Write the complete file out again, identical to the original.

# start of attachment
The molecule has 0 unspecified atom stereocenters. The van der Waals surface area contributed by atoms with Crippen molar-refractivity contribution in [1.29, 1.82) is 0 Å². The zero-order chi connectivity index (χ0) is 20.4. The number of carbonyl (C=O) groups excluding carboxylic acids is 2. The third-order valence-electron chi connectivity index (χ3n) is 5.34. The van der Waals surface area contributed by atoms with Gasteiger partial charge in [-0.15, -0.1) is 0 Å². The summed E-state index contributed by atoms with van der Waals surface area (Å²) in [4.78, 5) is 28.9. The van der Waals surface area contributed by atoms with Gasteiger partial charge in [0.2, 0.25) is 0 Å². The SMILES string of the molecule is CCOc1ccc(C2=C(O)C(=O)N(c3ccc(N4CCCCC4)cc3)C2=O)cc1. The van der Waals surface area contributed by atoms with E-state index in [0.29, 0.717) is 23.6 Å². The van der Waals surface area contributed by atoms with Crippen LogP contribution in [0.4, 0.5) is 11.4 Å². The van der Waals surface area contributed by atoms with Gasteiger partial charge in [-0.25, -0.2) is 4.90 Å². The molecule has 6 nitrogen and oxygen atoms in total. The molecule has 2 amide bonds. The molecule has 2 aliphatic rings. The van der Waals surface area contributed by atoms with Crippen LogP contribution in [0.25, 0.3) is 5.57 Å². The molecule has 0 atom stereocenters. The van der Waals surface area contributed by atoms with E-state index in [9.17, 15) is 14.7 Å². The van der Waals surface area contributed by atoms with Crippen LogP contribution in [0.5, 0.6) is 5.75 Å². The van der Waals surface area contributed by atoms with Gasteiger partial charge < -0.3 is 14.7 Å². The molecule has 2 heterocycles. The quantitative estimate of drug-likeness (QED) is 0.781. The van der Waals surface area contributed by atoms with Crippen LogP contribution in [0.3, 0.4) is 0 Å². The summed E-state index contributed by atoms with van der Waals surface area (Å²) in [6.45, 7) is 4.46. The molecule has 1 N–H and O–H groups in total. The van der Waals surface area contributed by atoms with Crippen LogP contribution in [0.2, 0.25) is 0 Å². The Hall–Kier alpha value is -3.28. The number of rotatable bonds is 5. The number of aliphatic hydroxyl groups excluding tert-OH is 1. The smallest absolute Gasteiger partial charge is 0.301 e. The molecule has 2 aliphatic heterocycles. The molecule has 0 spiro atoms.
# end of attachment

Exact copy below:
The molecule has 0 unspecified atom stereocenters. The van der Waals surface area contributed by atoms with Crippen molar-refractivity contribution in [1.29, 1.82) is 0 Å². The zero-order chi connectivity index (χ0) is 20.4. The number of carbonyl (C=O) groups excluding carboxylic acids is 2. The third-order valence-electron chi connectivity index (χ3n) is 5.34. The van der Waals surface area contributed by atoms with Gasteiger partial charge in [-0.15, -0.1) is 0 Å². The summed E-state index contributed by atoms with van der Waals surface area (Å²) in [4.78, 5) is 28.9. The van der Waals surface area contributed by atoms with Gasteiger partial charge in [0.2, 0.25) is 0 Å². The SMILES string of the molecule is CCOc1ccc(C2=C(O)C(=O)N(c3ccc(N4CCCCC4)cc3)C2=O)cc1. The van der Waals surface area contributed by atoms with E-state index in [0.29, 0.717) is 23.6 Å². The van der Waals surface area contributed by atoms with Crippen LogP contribution in [0.4, 0.5) is 11.4 Å². The van der Waals surface area contributed by atoms with Gasteiger partial charge in [-0.25, -0.2) is 4.90 Å². The molecule has 6 nitrogen and oxygen atoms in total. The molecule has 2 amide bonds. The molecule has 2 aliphatic rings. The van der Waals surface area contributed by atoms with Crippen LogP contribution in [0.25, 0.3) is 5.57 Å². The molecule has 0 atom stereocenters. The van der Waals surface area contributed by atoms with E-state index in [9.17, 15) is 14.7 Å². The van der Waals surface area contributed by atoms with Crippen LogP contribution in [0.5, 0.6) is 5.75 Å². The van der Waals surface area contributed by atoms with Gasteiger partial charge < -0.3 is 14.7 Å². The molecule has 2 heterocycles. The quantitative estimate of drug-likeness (QED) is 0.781. The van der Waals surface area contributed by atoms with Crippen LogP contribution in [0.3, 0.4) is 0 Å². The summed E-state index contributed by atoms with van der Waals surface area (Å²) in [6.45, 7) is 4.46. The molecule has 1 N–H and O–H groups in total. The van der Waals surface area contributed by atoms with Crippen LogP contribution in [0.2, 0.25) is 0 Å². The Hall–Kier alpha value is -3.28. The number of rotatable bonds is 5. The number of aliphatic hydroxyl groups excluding tert-OH is 1. The smallest absolute Gasteiger partial charge is 0.301 e. The molecule has 2 aliphatic heterocycles. The molecule has 0 spiro atoms.